Maybe next week the squash and cukes will make a big enough show to appear from the weekly update view.

Sunday, May 17, 2009

Weekly update

It has been an eventful week. I have been waiting to plant cucumbers, squash, beans and snap peas until the alley and fence were repaired. After 3 long mornings of hard work, several scrapes and scratches, and plenty of sore muscles, work is complete. I am sure that any but the least competent mason would laugh at my concrete work, but at least all of the fence supports are standing vertically of their own free will. The backyard even feels a little larger since the fence is not leaning over 2 or so feet. This project also gave me a reason to clean up the alley. Since previously the alley has only collected junk, I figure it is high time to put it to productive use. To this end I have cleared out the junk and replaced it with the compost bin, a trash can to collect rain, 4 large storage totes with holes drilled in the bottom to be used as planters for lettuce, peas and beans, and a few flowers. Lettuce, peas and some beans bolt in the heat of the summer, hopefully, since they do not get as much sun back in the alley, they will bolt more slowly. The peas will also provide a lovely view out of the kitchen window as the grow up the trellis. I am still working out how to attach hanging baskets or the like to provide places for flowers at window height. It doesn't look like much right now, but it is certainly a huge improvement over what was there, and it provides more square footage for growing stuff!

In straightening the fence we were also able to clean out all the ivy and morning glories that had previously tried to take over the wall. I hadn't realized how much space that had been taking up. The wall looks much better without all the greenery. The top of the retaining wall also gives me more space for the bean trellis- more about that later- and closer to the side door, a ledge to fill with flower pots.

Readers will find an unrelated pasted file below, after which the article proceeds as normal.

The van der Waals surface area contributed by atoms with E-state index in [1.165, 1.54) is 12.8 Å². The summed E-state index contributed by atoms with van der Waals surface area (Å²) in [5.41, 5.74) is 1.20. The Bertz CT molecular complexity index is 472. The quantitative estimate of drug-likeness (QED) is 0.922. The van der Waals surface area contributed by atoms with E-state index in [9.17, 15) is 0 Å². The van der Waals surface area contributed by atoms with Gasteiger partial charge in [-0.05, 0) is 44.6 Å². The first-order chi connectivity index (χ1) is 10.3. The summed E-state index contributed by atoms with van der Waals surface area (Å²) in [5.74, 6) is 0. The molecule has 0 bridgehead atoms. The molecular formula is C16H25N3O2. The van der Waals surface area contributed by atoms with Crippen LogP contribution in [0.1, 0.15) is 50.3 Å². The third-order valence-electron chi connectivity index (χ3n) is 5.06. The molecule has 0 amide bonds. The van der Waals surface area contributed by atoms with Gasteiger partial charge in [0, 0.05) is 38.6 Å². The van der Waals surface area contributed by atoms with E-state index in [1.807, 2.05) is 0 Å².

From the regular view you can see that the radishes are going nuts and the fence is standing straight and tall. After all of our work we had managed to compact all the nice fluffy dirt that I have worked so hard to get that way. So I had to spend half an hour turning all the dirt over in preparation for planting squash, cucumbers and beans. The weather is supposed to be chilly the next few days though so they all have been covered with milk jug cloches (for most people, fancy glass jar things used as mini greenhouses). The lettuce has gotten to picking size and the flowers that were planted last week are starting to take hold and put on buds. You can't see them, but the irises apparently are a little confused... I said they were called "flags" for Flag day, which is June 14. Apparently my flags wanted to fly for Memorial Day. Several of the bearded irises are blooming and I watched one of the Dutch irises slowly opened while we were working on the fence, giving me an opportunity to watch magic unfold.

Friday, May 15, 2009


So I think the tomatoes are destined for the compost bin.

I am not really sure what happened. I think my over watering started it, but I can't imagine that that was the only cause for the death of all of the window box romas and just about all of the silver firs. Mom started some window box romas and said she will bring a few of her extras, but I guess I will have to find a nursery that hopefully has determinate plants. I guess I have my work cut out for me for next year!